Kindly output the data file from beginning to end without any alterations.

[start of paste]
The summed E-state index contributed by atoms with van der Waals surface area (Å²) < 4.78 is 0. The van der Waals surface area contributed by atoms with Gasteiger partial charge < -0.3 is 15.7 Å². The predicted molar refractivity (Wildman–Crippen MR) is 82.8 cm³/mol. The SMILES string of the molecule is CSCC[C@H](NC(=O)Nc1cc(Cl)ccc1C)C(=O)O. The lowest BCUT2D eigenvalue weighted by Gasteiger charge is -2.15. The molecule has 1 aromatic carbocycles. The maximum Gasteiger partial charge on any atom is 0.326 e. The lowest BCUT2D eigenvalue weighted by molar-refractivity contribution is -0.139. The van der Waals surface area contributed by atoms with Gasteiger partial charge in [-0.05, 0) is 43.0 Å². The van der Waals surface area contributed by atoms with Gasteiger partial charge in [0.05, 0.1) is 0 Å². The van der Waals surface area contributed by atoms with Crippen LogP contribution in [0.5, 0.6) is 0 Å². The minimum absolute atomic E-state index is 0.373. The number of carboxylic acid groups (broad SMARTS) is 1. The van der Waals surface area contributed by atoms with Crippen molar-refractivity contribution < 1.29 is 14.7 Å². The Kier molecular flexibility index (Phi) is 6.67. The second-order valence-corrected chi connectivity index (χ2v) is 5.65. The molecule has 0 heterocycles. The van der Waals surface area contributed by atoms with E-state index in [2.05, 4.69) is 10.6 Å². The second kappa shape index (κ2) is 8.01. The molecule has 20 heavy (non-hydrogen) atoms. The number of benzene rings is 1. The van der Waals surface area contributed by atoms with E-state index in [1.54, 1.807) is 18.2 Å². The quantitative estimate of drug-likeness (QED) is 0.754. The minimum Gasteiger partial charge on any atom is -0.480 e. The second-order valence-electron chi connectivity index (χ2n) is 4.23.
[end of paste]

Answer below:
The summed E-state index contributed by atoms with van der Waals surface area (Å²) < 4.78 is 0. The van der Waals surface area contributed by atoms with Gasteiger partial charge < -0.3 is 15.7 Å². The predicted molar refractivity (Wildman–Crippen MR) is 82.8 cm³/mol. The SMILES string of the molecule is CSCC[C@H](NC(=O)Nc1cc(Cl)ccc1C)C(=O)O. The lowest BCUT2D eigenvalue weighted by Gasteiger charge is -2.15. The molecule has 1 aromatic carbocycles. The maximum Gasteiger partial charge on any atom is 0.326 e. The lowest BCUT2D eigenvalue weighted by molar-refractivity contribution is -0.139. The van der Waals surface area contributed by atoms with Gasteiger partial charge in [-0.05, 0) is 43.0 Å². The van der Waals surface area contributed by atoms with Gasteiger partial charge in [0.05, 0.1) is 0 Å². The van der Waals surface area contributed by atoms with Crippen LogP contribution in [0.5, 0.6) is 0 Å². The minimum absolute atomic E-state index is 0.373. The number of carboxylic acid groups (broad SMARTS) is 1. The van der Waals surface area contributed by atoms with Crippen molar-refractivity contribution < 1.29 is 14.7 Å². The Kier molecular flexibility index (Phi) is 6.67. The second-order valence-corrected chi connectivity index (χ2v) is 5.65. The molecule has 0 heterocycles. The van der Waals surface area contributed by atoms with E-state index in [2.05, 4.69) is 10.6 Å². The second kappa shape index (κ2) is 8.01. The molecule has 20 heavy (non-hydrogen) atoms. The number of benzene rings is 1. The van der Waals surface area contributed by atoms with E-state index in [1.54, 1.807) is 18.2 Å². The quantitative estimate of drug-likeness (QED) is 0.754. The minimum Gasteiger partial charge on any atom is -0.480 e. The second-order valence-electron chi connectivity index (χ2n) is 4.23.